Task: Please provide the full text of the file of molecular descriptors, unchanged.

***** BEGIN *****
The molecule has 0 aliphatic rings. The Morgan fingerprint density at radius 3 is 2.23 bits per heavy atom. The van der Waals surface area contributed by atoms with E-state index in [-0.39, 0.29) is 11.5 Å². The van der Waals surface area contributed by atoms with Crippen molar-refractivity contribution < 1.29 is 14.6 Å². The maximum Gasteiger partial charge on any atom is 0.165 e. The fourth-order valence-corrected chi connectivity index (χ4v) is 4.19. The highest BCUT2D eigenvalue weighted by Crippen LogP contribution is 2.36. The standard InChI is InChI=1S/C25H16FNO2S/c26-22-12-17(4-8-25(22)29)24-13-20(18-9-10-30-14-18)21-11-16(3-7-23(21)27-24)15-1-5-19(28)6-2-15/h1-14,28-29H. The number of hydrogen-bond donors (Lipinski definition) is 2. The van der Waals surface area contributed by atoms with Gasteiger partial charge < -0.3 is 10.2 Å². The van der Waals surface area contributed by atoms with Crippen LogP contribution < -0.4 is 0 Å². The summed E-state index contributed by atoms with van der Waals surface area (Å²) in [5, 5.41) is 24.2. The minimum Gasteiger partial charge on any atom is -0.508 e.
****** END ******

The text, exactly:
The molecule has 0 aliphatic rings. The Morgan fingerprint density at radius 3 is 2.23 bits per heavy atom. The van der Waals surface area contributed by atoms with E-state index in [-0.39, 0.29) is 11.5 Å². The van der Waals surface area contributed by atoms with Crippen molar-refractivity contribution < 1.29 is 14.6 Å². The maximum Gasteiger partial charge on any atom is 0.165 e. The fourth-order valence-corrected chi connectivity index (χ4v) is 4.19. The highest BCUT2D eigenvalue weighted by Crippen LogP contribution is 2.36. The standard InChI is InChI=1S/C25H16FNO2S/c26-22-12-17(4-8-25(22)29)24-13-20(18-9-10-30-14-18)21-11-16(3-7-23(21)27-24)15-1-5-19(28)6-2-15/h1-14,28-29H. The number of hydrogen-bond donors (Lipinski definition) is 2. The van der Waals surface area contributed by atoms with Gasteiger partial charge < -0.3 is 10.2 Å². The van der Waals surface area contributed by atoms with Crippen LogP contribution < -0.4 is 0 Å². The summed E-state index contributed by atoms with van der Waals surface area (Å²) in [5, 5.41) is 24.2. The minimum Gasteiger partial charge on any atom is -0.508 e.